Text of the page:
To help electricity producers, the power ministry in February proposed a subsidy package. In a cabinet note circulated to several ministries including finance and petroleum, the power ministry suggested doling out Rs6,000 crore to stateowned distribution companies to help them buy expensive electricity generated from gasfired plants and sell it at a discount. The note recommended subsidies for two years - Rs3,500 crore for 2014/15 and Rs2,500 crore for the year after. The proposal did not go through because of a lack of consensus among the ministries. "We kept on hearing several proposals to cushion mounting prices, but nothing materialized," says the NTPC executive quoted earlier. NTPC has the biggest portfolio of gas-based capacity - 6,400 MW - in the country.

While most companies are still trying out to come up with a solution, Essar Energy has taken a unique - and drastic - step. On June 24 last year, the company said in its earnings press release that it is converting two of its gas-based power plants into coal-fired stations. "We were forced to run our plants at less than 25 per cent of capacity because of low gas availability from domestic sources," says K.V.B. Reddy, who heads Essar's power business.

The task of switching to coal is not easy. Coal-fired plants are more complex than gas-fueled ones, as they require a setup to handle the dry fuel and dispose off ash, besides changing the mechanism to generate heat to run turbines. Moreover, the switch to coal will reduce the combined capacity of the two Essar plants, at Hazira and Bhander in Gujarat, to 430 MW from 1,015 MW. But Reddy is convinced it's the right decision. "We have done our calculations. The new price of gas would make us unviable," he says. Reddy says executives at many companies spoke to him about the company's "innovation". "[They] are probably waiting to see our experience," he says. GVK's George is one of them. "It is not an easy solution to implement. Let's see how Essar implements this. We may learn something," he says.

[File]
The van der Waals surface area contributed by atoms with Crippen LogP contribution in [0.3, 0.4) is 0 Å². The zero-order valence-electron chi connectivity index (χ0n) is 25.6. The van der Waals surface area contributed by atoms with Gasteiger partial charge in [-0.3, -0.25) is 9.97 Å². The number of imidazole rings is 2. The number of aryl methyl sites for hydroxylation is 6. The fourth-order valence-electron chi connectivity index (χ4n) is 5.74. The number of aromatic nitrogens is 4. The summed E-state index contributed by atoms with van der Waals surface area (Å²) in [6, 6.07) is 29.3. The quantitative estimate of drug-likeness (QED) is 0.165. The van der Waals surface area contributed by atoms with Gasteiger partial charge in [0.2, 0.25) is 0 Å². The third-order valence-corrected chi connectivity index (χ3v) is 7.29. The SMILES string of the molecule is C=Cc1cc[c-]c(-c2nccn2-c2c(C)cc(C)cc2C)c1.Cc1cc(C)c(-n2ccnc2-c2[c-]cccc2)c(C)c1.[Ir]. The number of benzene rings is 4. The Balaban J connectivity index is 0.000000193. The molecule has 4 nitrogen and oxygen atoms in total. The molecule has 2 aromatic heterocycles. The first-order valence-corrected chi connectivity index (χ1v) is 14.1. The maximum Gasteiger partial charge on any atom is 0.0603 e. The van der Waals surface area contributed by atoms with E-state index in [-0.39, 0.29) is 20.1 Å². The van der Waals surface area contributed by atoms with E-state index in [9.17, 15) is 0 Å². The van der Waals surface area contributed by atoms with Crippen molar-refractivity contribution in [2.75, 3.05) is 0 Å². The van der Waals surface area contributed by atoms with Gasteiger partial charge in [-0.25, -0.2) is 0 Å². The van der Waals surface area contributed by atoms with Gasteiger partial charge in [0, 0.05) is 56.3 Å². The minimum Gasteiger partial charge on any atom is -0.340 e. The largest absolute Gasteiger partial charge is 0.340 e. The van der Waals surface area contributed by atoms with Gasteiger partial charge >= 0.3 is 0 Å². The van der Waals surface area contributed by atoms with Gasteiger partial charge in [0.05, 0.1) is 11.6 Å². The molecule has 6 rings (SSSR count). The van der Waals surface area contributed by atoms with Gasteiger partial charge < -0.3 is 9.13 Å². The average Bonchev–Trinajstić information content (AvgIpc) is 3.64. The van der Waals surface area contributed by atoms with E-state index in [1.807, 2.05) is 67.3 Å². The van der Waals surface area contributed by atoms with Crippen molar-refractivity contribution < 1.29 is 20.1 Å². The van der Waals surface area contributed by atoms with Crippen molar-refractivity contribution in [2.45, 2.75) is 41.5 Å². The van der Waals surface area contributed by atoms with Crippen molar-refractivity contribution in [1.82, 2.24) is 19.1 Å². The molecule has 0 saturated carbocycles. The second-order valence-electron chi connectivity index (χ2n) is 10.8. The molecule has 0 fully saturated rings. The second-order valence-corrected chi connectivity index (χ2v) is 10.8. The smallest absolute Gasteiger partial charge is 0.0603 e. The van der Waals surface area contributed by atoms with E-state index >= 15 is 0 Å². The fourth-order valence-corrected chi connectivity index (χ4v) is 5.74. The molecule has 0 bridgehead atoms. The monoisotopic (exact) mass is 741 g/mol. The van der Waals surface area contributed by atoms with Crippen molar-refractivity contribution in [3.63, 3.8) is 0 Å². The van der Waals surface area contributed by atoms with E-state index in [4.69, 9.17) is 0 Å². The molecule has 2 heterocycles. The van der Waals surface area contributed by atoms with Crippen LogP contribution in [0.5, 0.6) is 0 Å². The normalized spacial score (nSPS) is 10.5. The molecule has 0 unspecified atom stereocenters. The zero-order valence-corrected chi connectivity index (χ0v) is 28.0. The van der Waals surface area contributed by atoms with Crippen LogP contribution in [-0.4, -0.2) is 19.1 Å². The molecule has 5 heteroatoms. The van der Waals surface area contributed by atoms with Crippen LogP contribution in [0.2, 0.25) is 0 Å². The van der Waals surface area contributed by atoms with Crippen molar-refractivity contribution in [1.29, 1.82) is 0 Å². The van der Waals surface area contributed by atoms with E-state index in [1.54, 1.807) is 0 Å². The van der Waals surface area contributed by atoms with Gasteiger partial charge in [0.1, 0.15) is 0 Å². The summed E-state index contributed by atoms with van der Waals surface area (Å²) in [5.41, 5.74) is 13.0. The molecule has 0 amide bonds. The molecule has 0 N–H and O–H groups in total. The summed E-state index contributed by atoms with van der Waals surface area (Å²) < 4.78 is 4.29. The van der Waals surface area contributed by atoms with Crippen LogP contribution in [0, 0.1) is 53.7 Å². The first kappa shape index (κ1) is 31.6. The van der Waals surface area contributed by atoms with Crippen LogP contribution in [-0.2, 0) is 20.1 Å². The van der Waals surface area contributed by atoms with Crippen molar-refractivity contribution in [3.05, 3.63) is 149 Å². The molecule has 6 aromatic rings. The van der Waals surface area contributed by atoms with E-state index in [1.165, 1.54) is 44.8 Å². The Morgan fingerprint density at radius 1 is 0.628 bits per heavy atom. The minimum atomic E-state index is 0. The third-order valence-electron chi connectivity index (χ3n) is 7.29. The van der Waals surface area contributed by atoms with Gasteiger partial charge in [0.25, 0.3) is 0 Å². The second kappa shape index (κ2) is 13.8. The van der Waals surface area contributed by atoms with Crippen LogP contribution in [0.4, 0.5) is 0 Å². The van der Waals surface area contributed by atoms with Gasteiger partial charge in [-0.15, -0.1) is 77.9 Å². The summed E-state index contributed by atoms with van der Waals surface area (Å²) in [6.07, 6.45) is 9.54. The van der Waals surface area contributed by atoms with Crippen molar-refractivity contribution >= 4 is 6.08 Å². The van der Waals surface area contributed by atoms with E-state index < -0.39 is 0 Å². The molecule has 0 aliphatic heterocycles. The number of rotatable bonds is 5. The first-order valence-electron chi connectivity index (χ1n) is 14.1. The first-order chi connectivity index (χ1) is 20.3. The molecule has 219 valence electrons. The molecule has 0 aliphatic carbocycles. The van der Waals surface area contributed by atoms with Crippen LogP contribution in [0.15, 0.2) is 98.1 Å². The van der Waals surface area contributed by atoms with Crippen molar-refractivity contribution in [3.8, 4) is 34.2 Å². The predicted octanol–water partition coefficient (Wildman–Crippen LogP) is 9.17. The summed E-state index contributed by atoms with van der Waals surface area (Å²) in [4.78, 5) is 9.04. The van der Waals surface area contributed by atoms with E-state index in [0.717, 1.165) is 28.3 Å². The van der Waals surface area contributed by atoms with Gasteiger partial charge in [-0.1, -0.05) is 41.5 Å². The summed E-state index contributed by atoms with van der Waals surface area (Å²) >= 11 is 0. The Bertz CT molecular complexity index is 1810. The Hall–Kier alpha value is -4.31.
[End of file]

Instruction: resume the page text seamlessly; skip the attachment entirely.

Deepak Amitabh, Chairman and Managing Director of power trading firm PTC India, says encouraging open access could be a solution for gas-fired plants, as this would allow a consumer to buy electricity from any supplier in the country even if is priced higher. Kameshwara Rao, Partner and Leader of PricewaterhouseCooper's energy practice, agrees but says states levy a heavy surcharge on open access transactions that make them unviable. Rao says the surcharge must be abolished but that would require an amendment to the Electricity Act, a tough task that depends on reaching a political consensus.

While power producers will face the brunt of the gas price hike, some other sectors also will be affected. A recent Citibank report projects that the price of gas allocated to city-gas distribution companies will increase by Rs13 per kg from April. The government will also have to fork out a higher subsidy for the fertiliser sector. The fertiliser ministry estimates that for every $1 increase in gas prices, the government will have to pay Rs3,155 crore to stabilise the price of fertiliser for farmers. Any decisions to help these sectors will now be taken by a new government after general elections that end in May. Until then, at least, there is little hope of a turnaround in the fortunes of these industries.